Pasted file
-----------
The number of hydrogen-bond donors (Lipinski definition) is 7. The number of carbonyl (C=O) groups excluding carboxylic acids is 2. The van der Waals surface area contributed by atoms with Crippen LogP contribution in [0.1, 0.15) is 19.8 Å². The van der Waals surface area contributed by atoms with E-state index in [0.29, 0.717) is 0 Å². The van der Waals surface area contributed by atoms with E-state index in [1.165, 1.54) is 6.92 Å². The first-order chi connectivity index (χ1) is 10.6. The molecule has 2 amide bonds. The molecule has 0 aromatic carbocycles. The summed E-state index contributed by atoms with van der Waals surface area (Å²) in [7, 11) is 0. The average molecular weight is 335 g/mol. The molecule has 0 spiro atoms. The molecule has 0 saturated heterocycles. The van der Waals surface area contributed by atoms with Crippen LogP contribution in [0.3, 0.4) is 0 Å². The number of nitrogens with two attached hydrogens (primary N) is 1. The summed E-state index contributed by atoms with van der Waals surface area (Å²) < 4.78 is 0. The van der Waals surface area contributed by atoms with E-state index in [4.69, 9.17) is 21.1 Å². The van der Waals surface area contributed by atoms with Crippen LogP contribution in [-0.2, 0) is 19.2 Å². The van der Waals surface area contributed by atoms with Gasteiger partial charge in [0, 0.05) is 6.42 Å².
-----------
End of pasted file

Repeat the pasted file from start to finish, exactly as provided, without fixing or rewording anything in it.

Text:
The number of hydrogen-bond donors (Lipinski definition) is 7. The number of carbonyl (C=O) groups excluding carboxylic acids is 2. The van der Waals surface area contributed by atoms with Crippen LogP contribution in [0.1, 0.15) is 19.8 Å². The van der Waals surface area contributed by atoms with E-state index in [0.29, 0.717) is 0 Å². The van der Waals surface area contributed by atoms with E-state index in [1.165, 1.54) is 6.92 Å². The first-order chi connectivity index (χ1) is 10.6. The molecule has 2 amide bonds. The molecule has 0 aromatic carbocycles. The summed E-state index contributed by atoms with van der Waals surface area (Å²) in [7, 11) is 0. The average molecular weight is 335 g/mol. The molecule has 0 spiro atoms. The molecule has 0 saturated heterocycles. The van der Waals surface area contributed by atoms with Crippen LogP contribution in [0.3, 0.4) is 0 Å². The number of nitrogens with two attached hydrogens (primary N) is 1. The summed E-state index contributed by atoms with van der Waals surface area (Å²) < 4.78 is 0. The van der Waals surface area contributed by atoms with E-state index in [4.69, 9.17) is 21.1 Å². The van der Waals surface area contributed by atoms with Crippen LogP contribution in [-0.2, 0) is 19.2 Å². The van der Waals surface area contributed by atoms with Gasteiger partial charge in [0, 0.05) is 6.42 Å².